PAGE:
“Whichever way I look I see a clouded horizon”: Compton Mackenzie

Kathryn A. Burnett*, Ray Burnett

*Corresponding author for this work

Research output: Contribution to conferencePresentationpeer-review


“Whichever way I look I see a clouded horizon” wrote Mackenzie once of his uneasy relationship with the island of Herm, in the English Channel. D.H. Lawrence’s tale (pub.1928) of the “the man who loved islands” is reputed to be greatly informed by the complex affections and affectations of – amongst many descriptors - writer, broadcaster, activist, and resolute islophile Compton Mackenzie. The “topos of the island explores and creates bridges between the real and the imaginary” state Stephanides and Bassett (2008) but crucially also between “genres and disciplines”. This paper deploys a retrospective lens through the post-war iconography of WhiskyGalore (1949 Dir., Mackendrick; Screenplay, Mackenzie), offering a pivoting multi-disciplinary perspective of Mackenzie’s time in the Hebrides, as well as his “island time” spent elsewhere. With reference to Mackenzie’s own memoirs - not least of his time among the “aristocrats of democracy” – and his considerable published works, as well as media accounts and broadcast archive, off-shore socio-political questions will be asked of onshore cultural policy, and of continuing dialogues of ‘remoteness’, ‘islandness’, independence and nationhood today.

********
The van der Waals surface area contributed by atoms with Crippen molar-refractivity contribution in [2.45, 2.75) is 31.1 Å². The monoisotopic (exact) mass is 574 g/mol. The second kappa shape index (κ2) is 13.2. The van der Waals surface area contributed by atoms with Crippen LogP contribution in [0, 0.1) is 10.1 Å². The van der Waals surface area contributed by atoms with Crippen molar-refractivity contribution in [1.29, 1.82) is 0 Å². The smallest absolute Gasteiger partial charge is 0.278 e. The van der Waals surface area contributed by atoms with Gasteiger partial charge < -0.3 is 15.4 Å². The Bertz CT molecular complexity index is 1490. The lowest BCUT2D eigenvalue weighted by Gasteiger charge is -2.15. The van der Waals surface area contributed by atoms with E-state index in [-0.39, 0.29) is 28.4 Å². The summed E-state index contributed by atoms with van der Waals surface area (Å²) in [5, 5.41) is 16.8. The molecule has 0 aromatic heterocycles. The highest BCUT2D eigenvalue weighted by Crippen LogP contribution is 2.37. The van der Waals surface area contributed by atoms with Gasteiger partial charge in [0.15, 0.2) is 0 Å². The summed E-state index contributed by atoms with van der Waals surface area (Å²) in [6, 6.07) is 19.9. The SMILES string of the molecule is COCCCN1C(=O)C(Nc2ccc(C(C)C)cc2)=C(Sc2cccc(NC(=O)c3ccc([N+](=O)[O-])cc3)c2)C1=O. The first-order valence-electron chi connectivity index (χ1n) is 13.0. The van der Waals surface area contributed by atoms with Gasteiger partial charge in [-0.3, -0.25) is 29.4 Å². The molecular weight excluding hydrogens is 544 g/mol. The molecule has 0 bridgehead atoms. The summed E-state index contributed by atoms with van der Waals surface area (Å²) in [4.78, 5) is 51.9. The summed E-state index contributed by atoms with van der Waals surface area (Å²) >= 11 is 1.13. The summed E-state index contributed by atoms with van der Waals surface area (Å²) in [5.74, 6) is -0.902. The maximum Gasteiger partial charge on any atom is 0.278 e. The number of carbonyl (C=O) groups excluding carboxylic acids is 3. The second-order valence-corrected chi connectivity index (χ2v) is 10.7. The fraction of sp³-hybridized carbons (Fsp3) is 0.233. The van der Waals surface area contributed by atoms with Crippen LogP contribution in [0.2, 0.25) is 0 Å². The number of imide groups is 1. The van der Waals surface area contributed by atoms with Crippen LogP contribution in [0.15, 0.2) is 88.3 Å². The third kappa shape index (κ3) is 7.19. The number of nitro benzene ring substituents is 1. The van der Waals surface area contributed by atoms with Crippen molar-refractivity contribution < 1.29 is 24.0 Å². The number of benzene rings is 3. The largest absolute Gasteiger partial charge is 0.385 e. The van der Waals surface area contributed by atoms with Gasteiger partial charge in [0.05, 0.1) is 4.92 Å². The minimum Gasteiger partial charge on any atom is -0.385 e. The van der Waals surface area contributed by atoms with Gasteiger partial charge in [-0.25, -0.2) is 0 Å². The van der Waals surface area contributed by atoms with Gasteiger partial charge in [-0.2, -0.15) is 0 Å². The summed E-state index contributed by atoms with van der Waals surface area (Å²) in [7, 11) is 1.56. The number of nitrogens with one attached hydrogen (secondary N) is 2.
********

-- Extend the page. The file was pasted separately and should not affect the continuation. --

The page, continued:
Original languageEnglish
Publication statusPublished - 9 Jan 2019
EventMeCCSA Annual Conference 2019: Continuity and Change – Media, Communications and Politics - University of Stirling, Stirling, United Kingdom
Duration: 9 Jan 201911 Jan 2019


ConferenceMeCCSA Annual Conference 2019
Abbreviated titleMeCCSA 2019
Country/TerritoryUnited Kingdom
Internet address


  • Scottish Literature
  • island studies
  • identity
  • Hebrides
  • community
  • Compton Mackenzie
  • islandness
  • representation
  • nationalism


Dive into the research topics of '“Whichever way I look I see a clouded horizon”: Compton Mackenzie'. Together they form a unique fingerprint.

Cite this